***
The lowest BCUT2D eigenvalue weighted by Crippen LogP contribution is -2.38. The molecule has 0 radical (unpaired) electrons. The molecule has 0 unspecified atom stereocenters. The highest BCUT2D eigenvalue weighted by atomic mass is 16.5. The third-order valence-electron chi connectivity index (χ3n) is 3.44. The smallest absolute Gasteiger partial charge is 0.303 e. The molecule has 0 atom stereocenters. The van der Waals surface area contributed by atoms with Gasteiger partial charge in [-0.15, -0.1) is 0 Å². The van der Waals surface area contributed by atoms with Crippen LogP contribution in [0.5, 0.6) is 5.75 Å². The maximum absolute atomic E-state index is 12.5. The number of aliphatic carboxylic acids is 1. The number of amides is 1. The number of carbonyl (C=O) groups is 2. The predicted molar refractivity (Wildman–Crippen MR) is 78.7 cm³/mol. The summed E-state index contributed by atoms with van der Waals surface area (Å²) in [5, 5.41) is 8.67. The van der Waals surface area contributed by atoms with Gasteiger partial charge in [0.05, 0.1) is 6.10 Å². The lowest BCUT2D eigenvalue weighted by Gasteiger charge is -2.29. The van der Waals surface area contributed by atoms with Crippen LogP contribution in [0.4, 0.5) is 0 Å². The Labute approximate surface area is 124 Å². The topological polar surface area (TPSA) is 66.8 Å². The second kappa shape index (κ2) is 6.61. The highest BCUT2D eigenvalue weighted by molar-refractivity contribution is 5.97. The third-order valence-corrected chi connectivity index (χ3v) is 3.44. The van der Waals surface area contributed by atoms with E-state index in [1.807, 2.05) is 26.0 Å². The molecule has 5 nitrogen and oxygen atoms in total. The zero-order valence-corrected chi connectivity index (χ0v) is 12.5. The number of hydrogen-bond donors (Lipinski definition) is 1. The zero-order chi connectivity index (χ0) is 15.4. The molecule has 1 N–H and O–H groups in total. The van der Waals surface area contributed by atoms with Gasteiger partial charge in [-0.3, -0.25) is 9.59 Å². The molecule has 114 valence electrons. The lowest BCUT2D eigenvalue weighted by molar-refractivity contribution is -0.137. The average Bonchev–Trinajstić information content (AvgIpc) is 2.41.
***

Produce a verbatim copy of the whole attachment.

The lowest BCUT2D eigenvalue weighted by Crippen LogP contribution is -2.38. The molecule has 0 radical (unpaired) electrons. The molecule has 0 unspecified atom stereocenters. The highest BCUT2D eigenvalue weighted by atomic mass is 16.5. The third-order valence-electron chi connectivity index (χ3n) is 3.44. The smallest absolute Gasteiger partial charge is 0.303 e. The molecule has 0 atom stereocenters. The van der Waals surface area contributed by atoms with Gasteiger partial charge in [-0.15, -0.1) is 0 Å². The van der Waals surface area contributed by atoms with Crippen LogP contribution in [0.5, 0.6) is 5.75 Å². The maximum absolute atomic E-state index is 12.5. The number of aliphatic carboxylic acids is 1. The number of amides is 1. The number of carbonyl (C=O) groups is 2. The predicted molar refractivity (Wildman–Crippen MR) is 78.7 cm³/mol. The summed E-state index contributed by atoms with van der Waals surface area (Å²) in [5, 5.41) is 8.67. The van der Waals surface area contributed by atoms with Gasteiger partial charge in [0.05, 0.1) is 6.10 Å². The lowest BCUT2D eigenvalue weighted by Gasteiger charge is -2.29. The van der Waals surface area contributed by atoms with Crippen LogP contribution in [0.4, 0.5) is 0 Å². The Labute approximate surface area is 124 Å². The topological polar surface area (TPSA) is 66.8 Å². The second kappa shape index (κ2) is 6.61. The highest BCUT2D eigenvalue weighted by molar-refractivity contribution is 5.97. The third-order valence-corrected chi connectivity index (χ3v) is 3.44. The van der Waals surface area contributed by atoms with E-state index in [1.807, 2.05) is 26.0 Å². The molecule has 5 nitrogen and oxygen atoms in total. The zero-order valence-corrected chi connectivity index (χ0v) is 12.5. The number of hydrogen-bond donors (Lipinski definition) is 1. The zero-order chi connectivity index (χ0) is 15.4. The molecule has 1 N–H and O–H groups in total. The van der Waals surface area contributed by atoms with Gasteiger partial charge in [-0.3, -0.25) is 9.59 Å². The molecule has 114 valence electrons. The lowest BCUT2D eigenvalue weighted by molar-refractivity contribution is -0.137. The average Bonchev–Trinajstić information content (AvgIpc) is 2.41.